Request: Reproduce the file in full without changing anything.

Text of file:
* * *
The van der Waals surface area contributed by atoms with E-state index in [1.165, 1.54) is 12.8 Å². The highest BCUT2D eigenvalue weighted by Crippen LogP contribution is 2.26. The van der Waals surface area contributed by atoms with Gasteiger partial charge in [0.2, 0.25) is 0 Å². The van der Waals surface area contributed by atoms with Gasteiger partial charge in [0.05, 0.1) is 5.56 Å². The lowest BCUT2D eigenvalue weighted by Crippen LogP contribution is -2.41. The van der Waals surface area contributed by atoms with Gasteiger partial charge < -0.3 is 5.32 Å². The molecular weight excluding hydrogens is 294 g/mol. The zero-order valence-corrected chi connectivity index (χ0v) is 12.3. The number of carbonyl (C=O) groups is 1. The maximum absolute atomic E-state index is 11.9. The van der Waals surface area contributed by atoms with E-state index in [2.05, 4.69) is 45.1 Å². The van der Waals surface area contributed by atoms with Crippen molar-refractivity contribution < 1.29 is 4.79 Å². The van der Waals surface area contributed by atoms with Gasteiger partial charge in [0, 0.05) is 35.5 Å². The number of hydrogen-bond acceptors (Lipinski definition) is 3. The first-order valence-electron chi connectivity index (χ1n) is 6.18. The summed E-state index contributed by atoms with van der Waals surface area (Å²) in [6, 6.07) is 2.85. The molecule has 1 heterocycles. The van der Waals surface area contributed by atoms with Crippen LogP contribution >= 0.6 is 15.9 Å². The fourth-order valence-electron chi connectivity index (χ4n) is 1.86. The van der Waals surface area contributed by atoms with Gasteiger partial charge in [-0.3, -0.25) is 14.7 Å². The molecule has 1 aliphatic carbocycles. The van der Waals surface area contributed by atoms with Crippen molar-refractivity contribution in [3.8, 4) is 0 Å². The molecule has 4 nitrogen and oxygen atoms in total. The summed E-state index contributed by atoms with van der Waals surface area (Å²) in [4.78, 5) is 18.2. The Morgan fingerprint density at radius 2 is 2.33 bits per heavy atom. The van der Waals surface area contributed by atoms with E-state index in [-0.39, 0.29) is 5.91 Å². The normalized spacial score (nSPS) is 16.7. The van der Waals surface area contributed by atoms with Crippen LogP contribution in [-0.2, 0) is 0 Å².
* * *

The van der Waals surface area contributed by atoms with E-state index in [1.165, 1.54) is 12.8 Å². The highest BCUT2D eigenvalue weighted by Crippen LogP contribution is 2.26. The van der Waals surface area contributed by atoms with Gasteiger partial charge in [0.2, 0.25) is 0 Å². The van der Waals surface area contributed by atoms with Gasteiger partial charge in [0.05, 0.1) is 5.56 Å². The lowest BCUT2D eigenvalue weighted by Crippen LogP contribution is -2.41. The van der Waals surface area contributed by atoms with Gasteiger partial charge < -0.3 is 5.32 Å². The molecular weight excluding hydrogens is 294 g/mol. The zero-order valence-corrected chi connectivity index (χ0v) is 12.3. The number of carbonyl (C=O) groups is 1. The maximum absolute atomic E-state index is 11.9. The van der Waals surface area contributed by atoms with E-state index in [2.05, 4.69) is 45.1 Å². The van der Waals surface area contributed by atoms with Crippen molar-refractivity contribution < 1.29 is 4.79 Å². The van der Waals surface area contributed by atoms with Gasteiger partial charge in [0, 0.05) is 35.5 Å². The number of hydrogen-bond acceptors (Lipinski definition) is 3. The first-order valence-electron chi connectivity index (χ1n) is 6.18. The summed E-state index contributed by atoms with van der Waals surface area (Å²) in [6, 6.07) is 2.85. The molecule has 1 heterocycles. The van der Waals surface area contributed by atoms with Crippen LogP contribution >= 0.6 is 15.9 Å². The fourth-order valence-electron chi connectivity index (χ4n) is 1.86. The van der Waals surface area contributed by atoms with Gasteiger partial charge in [-0.3, -0.25) is 14.7 Å². The molecule has 1 aliphatic carbocycles. The van der Waals surface area contributed by atoms with Crippen molar-refractivity contribution in [3.8, 4) is 0 Å². The molecule has 4 nitrogen and oxygen atoms in total. The summed E-state index contributed by atoms with van der Waals surface area (Å²) in [4.78, 5) is 18.2. The Morgan fingerprint density at radius 2 is 2.33 bits per heavy atom. The van der Waals surface area contributed by atoms with E-state index in [-0.39, 0.29) is 5.91 Å². The normalized spacial score (nSPS) is 16.7. The van der Waals surface area contributed by atoms with Crippen LogP contribution in [-0.2, 0) is 0 Å².